This seems to be a great way for amputees to ease their phantom limb pain :
The research has focused on a small group of patients who had lost a limb between one and 40 years ago. Two were upper limb amputees and two had lost parts of their legs. They all used the virtual world between seven and 10 times over the course of three months. Each session lasted for 30 minutes.
The patients were fitted with special data gloves and sensors, and their head and arm movements were monitored. They donned virtual reality helmets and entered a world where they could see their missing limb restored.
In this virtual universe, patients can move their fingers, hands, arms, feet and legs. They also have hand eye co-ordination, and can use their virtual limb to play ball games, the researchers say.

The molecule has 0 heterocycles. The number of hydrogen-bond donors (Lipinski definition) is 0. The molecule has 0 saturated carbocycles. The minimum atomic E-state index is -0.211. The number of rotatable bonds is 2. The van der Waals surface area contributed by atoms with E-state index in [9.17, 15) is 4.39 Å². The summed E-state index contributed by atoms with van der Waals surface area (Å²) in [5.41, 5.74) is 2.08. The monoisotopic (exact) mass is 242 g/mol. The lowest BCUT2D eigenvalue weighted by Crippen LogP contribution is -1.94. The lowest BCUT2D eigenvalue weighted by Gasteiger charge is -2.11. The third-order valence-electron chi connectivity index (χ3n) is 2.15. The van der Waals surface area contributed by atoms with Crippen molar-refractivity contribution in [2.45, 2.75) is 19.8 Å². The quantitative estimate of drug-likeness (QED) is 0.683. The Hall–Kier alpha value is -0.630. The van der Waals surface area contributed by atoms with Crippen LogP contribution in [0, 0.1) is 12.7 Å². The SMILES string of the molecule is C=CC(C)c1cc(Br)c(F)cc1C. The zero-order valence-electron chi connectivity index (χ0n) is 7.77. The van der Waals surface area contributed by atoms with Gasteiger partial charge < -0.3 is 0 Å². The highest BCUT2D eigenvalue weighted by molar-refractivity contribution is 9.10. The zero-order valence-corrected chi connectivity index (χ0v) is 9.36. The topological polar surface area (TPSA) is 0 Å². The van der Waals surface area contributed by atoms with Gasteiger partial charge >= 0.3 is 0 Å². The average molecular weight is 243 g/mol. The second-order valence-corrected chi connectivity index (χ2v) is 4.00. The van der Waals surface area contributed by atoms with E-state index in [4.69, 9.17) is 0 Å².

The results shocked the researchers: four of the five patients reported improvements in the phantom limb pain, and much faster than the team had expected.
Project leader Dr Craig Murray said: “One patient felt that the fingers of her amputated hand were continually clenched into her palm, which was very painful for her. However, after just one session using the virtual system she began to feel movement in her fingers and the pain began to ease.”
If this actually can be applied for all amputees, this would be a great way to help these people and get rid of the phantom pain for all of them. Bio-feedback at its best.